Kaliskie Towarzystwo Dobroczynności (1879–1914)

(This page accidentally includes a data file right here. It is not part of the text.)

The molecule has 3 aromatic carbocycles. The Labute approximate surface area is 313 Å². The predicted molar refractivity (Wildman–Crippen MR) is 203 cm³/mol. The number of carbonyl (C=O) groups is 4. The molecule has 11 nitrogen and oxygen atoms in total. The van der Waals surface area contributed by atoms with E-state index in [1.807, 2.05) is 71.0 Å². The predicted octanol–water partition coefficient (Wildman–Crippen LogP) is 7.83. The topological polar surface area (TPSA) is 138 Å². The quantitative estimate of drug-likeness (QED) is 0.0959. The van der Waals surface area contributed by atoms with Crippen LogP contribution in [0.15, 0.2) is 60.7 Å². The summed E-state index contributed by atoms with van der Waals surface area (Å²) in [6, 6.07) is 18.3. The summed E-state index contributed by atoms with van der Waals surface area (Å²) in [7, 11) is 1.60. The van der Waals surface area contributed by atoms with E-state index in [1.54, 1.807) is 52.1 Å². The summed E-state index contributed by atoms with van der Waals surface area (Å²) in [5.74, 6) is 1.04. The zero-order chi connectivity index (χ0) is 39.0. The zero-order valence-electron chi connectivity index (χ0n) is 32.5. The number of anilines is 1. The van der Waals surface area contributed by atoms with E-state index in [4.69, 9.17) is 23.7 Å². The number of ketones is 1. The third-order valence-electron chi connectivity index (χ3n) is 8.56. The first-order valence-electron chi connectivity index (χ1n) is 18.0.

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The first charitable society in Kalisz was founded in 1825. It's board included mostly civil seIVants of different provintial and later gubernatorial and municipal public bodies. When the Kalisz gubernatorial province ceased to exist and the civil seIVants left Kalisz the activity of the society froze. Stanislaw Chelmski - the chairman of the local Land Credit Society - was the main initiator of reviving the former charitable society. He convinced a group of the town's intellectuals to cooperate with him and after the approval of the statutes by the tsar in 1879 the Society resumed it's activity the following year in January. In the first few years of it's existence the Society mostly gave allowances to the poor. Gradually, however, it extended it's forms of charity. In 1884 a loan fund for tradesmen was opened. In 1890 it started a project called 'Cheap Cooking'. Two years later a common room for poor children was initiated. Later in 1902 the Society ran a nursery and in 1906 they started a primary school for needy children. There also existed free medical assistance and an employment agency. The biggest achievement of the Society was the opening of it's head office in 1900 with an orphanage, old people's home, common room, eating-house and a primary school. The income in the early years of the twentieth century was on average 11 000 rubles, but there were years in which it was higher than 15000 rubles. The flnandal resources also grew steadily in time. In 1881 it was 5309 rubles, reaching the impressive amount of 64 620 rubles in 1913. There were 362 members of the Society in 1880. The number dropped to 208 members at the end of the 19th century. In the next couple of years the number rose again but it never reached the level of 1880. KaUsz Charitable Society played an important role in the town's public life. It helped to a considerable extent to reduce areas of poverty in the very difficult time of Poland's partition, deep economic and social changes, which led to an increase of the number of the poor. Huge credit for that should be given to the town's intellectuals who administered the Society's works. Due to their commitment and efforts almost 400 town dwellers took advantage of different forms of help during the 20th century.